Monday, December 7, 2009

Carnivorous Tomatoes and Passive Consumption

"Feed me Seymour!" While compiling a report on carnivorous plants to celebrate the bicentenary of Charles Darwin's birth, researchers at the Royal Botanical Gardens Kew have made a shocking discovery that many common plant species are, in fact, carnivorous. Unlike many familiar carnivorous plants such as the infamous venus fly-trap and the pitcher plant which are highly specialized and actively catch and consume prey, many other plants consume prey through more passive means. For instance, many common varieties of the tomato plant are covered in thick sticky hairs that will catch and contain small aphids and other insects.
However, lacking an external apparatus to consume the trapped insect, it has been found that the plant will wait for the insect to decompose and fall to the ground, fertilizing the soil. According to the report:
Domestic varieties of tomatoes and potatoes retain the ability to trap and kill small insects with their sticky hairs and are likely to absorb the nutrients through their roots when the animals decay and fall to the ground.
Among other common plant species found to behave in a similar way are several different varieties of potatoes, ornamentals, and even the petunia. It is interesting to note the long-term strategy of the plants. Where most carnivours are documented as predators who hunt/trap their prey to consume it immediately, this discovery shows that some carnivors will actually invest in a long-term solution that works through improving the local environment. While most predators ingest prey and benefit exclusively from the meal, the predator that lacks an instrument to intake directly must enrich the soil and only benefit indirectly. This idea of passive consumption is a philosophy that could find potential in other fields of science or development. Could the construction industry or energy producing sectors benefit from a philosophy of long-term passive consumption? It seems plausible that more localized long-term indirect investments could help to produce better yields not just for the industry, but also for connected economies and environments.

Seen on The Independent.
Venus Fly Trap photo via Warped Photos Blog.
Movies to see: Little Shop of Horrors and Day of the Triffids.

Saturday, December 5, 2009

Concrete Cloth

Winner of the 2009 Material ConneXion Material of the Year is Concrete Cloth by UK based company Concrete Canvas. The material is a layer of fiber reinforced cement sandwiched between a cloth outer layer and in interior PVC backing. The result is a flexible fabric that, once hydrated, will set in two hours into a lightweight concrete shell or surface. The cloth was initially developed for use as part of the Concrete Canvas Shelter. According to Concrete Canvas:
Concrete Canvas Shelters are rapidly deployable hardened shelters that require only water and air for construction. The 25sqm variant can be deployed by 2 people without any training in under an hour and is ready to use in only 24 hours. The key to CCS is the use of inflation to create a surface that is optimised for compressive loading. This allows thin walled concrete structures to be formed which are both robust and lightweight. CCS consist of a cement impregnated fabric (Concrete Cloth) bonded to the outer surface of a plastic inner which forms a Nissen-Hut shaped structure once inflated.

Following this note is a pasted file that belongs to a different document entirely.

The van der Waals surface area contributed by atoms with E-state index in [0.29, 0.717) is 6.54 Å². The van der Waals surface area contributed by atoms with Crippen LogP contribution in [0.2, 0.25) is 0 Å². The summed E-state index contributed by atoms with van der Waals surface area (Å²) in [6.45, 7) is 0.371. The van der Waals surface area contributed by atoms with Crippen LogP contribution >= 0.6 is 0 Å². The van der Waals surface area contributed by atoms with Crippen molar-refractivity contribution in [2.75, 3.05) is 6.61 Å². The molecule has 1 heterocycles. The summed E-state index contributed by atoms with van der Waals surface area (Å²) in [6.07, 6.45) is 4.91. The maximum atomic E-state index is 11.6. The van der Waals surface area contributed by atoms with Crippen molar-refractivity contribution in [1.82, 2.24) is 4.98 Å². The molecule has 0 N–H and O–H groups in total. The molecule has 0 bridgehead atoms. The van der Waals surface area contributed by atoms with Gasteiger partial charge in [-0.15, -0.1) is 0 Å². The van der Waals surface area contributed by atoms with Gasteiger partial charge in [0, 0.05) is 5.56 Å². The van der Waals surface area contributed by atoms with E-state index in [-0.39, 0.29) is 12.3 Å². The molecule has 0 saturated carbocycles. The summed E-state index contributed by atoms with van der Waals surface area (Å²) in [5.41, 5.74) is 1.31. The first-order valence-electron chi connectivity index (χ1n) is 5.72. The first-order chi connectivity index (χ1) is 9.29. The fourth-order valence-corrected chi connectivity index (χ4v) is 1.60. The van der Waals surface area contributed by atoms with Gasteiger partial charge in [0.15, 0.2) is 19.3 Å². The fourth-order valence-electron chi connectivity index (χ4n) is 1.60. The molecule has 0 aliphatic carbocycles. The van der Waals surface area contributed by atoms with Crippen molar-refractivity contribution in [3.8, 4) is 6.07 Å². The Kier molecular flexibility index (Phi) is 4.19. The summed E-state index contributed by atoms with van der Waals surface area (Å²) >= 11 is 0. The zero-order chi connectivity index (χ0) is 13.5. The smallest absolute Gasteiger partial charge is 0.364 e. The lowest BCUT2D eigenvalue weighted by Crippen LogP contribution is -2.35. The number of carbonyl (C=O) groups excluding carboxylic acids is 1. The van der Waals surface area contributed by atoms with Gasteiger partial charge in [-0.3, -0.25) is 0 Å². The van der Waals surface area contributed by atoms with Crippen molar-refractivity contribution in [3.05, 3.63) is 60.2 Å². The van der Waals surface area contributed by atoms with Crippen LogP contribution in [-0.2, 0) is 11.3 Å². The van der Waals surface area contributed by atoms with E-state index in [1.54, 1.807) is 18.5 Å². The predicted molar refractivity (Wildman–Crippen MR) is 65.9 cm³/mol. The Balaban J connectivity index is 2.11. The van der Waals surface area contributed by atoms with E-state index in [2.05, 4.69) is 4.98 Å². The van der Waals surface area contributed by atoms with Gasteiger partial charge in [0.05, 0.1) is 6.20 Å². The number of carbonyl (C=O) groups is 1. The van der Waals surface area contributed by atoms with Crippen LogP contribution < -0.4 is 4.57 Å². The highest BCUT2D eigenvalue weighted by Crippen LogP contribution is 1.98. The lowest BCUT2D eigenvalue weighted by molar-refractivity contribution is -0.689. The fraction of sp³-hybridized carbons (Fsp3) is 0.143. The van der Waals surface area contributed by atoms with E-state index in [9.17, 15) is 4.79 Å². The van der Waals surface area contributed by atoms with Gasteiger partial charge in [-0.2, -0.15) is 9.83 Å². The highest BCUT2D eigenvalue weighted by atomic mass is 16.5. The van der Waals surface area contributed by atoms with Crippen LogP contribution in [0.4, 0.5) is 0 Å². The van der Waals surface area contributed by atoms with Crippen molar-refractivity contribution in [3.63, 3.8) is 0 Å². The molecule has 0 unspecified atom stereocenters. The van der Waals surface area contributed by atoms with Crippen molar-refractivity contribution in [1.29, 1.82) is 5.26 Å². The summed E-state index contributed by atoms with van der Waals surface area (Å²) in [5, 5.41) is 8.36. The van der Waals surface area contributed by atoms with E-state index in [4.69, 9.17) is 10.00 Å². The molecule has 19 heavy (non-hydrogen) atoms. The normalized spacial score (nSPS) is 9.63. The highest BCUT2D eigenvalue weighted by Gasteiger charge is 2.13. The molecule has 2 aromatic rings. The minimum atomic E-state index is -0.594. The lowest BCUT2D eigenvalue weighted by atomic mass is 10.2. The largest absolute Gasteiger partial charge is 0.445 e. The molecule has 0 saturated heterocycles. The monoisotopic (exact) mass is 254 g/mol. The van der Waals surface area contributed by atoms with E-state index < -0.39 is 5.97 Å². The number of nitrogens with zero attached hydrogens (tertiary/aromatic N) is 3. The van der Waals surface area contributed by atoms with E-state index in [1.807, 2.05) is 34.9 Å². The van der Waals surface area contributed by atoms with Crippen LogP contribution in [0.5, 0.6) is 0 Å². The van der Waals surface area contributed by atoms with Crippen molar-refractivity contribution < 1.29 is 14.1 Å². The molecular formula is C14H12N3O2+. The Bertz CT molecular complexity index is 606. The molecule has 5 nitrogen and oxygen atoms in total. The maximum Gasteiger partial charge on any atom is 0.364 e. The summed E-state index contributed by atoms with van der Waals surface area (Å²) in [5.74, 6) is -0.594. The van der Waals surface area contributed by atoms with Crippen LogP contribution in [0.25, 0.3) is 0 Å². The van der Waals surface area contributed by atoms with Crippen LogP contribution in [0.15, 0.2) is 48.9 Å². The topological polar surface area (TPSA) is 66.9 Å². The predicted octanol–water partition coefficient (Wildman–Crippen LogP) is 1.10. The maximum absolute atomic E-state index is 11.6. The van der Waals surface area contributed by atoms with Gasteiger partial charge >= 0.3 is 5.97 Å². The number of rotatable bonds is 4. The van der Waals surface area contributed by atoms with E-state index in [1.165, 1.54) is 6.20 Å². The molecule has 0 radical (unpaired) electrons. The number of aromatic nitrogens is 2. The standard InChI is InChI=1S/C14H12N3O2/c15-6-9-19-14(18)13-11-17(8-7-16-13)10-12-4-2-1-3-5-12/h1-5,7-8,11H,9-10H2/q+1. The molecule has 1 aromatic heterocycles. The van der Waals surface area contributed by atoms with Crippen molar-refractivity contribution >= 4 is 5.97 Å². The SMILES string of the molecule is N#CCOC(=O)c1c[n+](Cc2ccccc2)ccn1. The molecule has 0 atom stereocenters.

The shelters are seen as an innovative solution to disaster response and other humanitarian crisises that require immediate relief housing and infrastructure construction. Although the system can be erected quickly by two people with little training, once set, the material has a ten year life span which makes it ideal for both short term response as well as mid to long-term transition shelters. Apart from the shelter design system, the cloth alone is already being used in numerous civil and military use applications including slope protection, ditch lining, and pipeline protection. It is evident that the potential for a flexible material that can be set and hardened in place is great. New and innovative applications for this simple system are sure to emerge.

Seen on Inhabitat and Dezeen.
Images via Concrete Canvas.

Thursday, December 3, 2009

Of Suits and Robots

Straight out of The Jetsons comes Alton Lane, a "premium custom clothing" maker in New York City that provides custom suit fitting - by robots. Stepping inside what looks to be a blacked out phone booth, digital scanning technology initially developed for airport security surveys the human topography and creates a virtual avatar complete with all requisite measurements. Sadly, small scurrying nano-bots don't appear to assemble the suit on-person, rather the measurements are passed on to human tailors in meat-space who custom cut and tailor the suit. However, all irony is not lost, as Alton Lane is located within the famous Flatiron Building - one of the most progressive buildings of its time.
Seen on UrbanDaddy.
Jetsons imave via Dental Collectibes
Flatiron image via SkyscraperCity.